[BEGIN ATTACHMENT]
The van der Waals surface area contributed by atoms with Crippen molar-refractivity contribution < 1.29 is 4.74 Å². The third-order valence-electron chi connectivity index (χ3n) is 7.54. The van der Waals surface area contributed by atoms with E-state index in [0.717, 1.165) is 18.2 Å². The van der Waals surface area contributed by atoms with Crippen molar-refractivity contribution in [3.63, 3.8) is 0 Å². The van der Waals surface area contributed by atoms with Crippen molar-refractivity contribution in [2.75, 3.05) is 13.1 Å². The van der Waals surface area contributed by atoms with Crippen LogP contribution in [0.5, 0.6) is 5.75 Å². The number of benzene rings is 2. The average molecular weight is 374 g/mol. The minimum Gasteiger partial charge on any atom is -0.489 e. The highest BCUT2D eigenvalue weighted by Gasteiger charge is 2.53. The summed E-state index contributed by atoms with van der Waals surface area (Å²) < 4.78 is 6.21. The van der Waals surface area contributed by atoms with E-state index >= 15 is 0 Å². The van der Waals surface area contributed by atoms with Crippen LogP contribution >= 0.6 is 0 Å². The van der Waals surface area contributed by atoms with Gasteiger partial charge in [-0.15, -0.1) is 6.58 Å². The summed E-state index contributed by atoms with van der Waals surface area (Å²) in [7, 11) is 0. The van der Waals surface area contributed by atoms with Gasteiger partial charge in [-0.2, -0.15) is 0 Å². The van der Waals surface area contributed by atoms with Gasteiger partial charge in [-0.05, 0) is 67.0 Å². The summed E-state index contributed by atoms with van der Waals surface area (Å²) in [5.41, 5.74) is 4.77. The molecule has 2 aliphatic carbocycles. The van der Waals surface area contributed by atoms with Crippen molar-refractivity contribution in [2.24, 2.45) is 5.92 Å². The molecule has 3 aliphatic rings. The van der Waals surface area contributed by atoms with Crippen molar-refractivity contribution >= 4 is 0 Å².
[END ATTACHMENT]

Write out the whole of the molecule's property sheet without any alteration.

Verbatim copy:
The van der Waals surface area contributed by atoms with Crippen molar-refractivity contribution < 1.29 is 4.74 Å². The third-order valence-electron chi connectivity index (χ3n) is 7.54. The van der Waals surface area contributed by atoms with E-state index in [0.717, 1.165) is 18.2 Å². The van der Waals surface area contributed by atoms with Crippen molar-refractivity contribution in [3.63, 3.8) is 0 Å². The van der Waals surface area contributed by atoms with Crippen molar-refractivity contribution in [2.75, 3.05) is 13.1 Å². The van der Waals surface area contributed by atoms with Crippen LogP contribution in [0.5, 0.6) is 5.75 Å². The number of benzene rings is 2. The average molecular weight is 374 g/mol. The minimum Gasteiger partial charge on any atom is -0.489 e. The highest BCUT2D eigenvalue weighted by Gasteiger charge is 2.53. The summed E-state index contributed by atoms with van der Waals surface area (Å²) < 4.78 is 6.21. The van der Waals surface area contributed by atoms with E-state index >= 15 is 0 Å². The van der Waals surface area contributed by atoms with Crippen LogP contribution >= 0.6 is 0 Å². The van der Waals surface area contributed by atoms with Gasteiger partial charge in [-0.15, -0.1) is 6.58 Å². The summed E-state index contributed by atoms with van der Waals surface area (Å²) in [7, 11) is 0. The van der Waals surface area contributed by atoms with Gasteiger partial charge in [-0.2, -0.15) is 0 Å². The van der Waals surface area contributed by atoms with Gasteiger partial charge in [-0.05, 0) is 67.0 Å². The summed E-state index contributed by atoms with van der Waals surface area (Å²) in [5.41, 5.74) is 4.77. The molecule has 2 aliphatic carbocycles. The van der Waals surface area contributed by atoms with Crippen molar-refractivity contribution in [2.24, 2.45) is 5.92 Å². The molecule has 3 aliphatic rings. The van der Waals surface area contributed by atoms with Crippen molar-refractivity contribution >= 4 is 0 Å².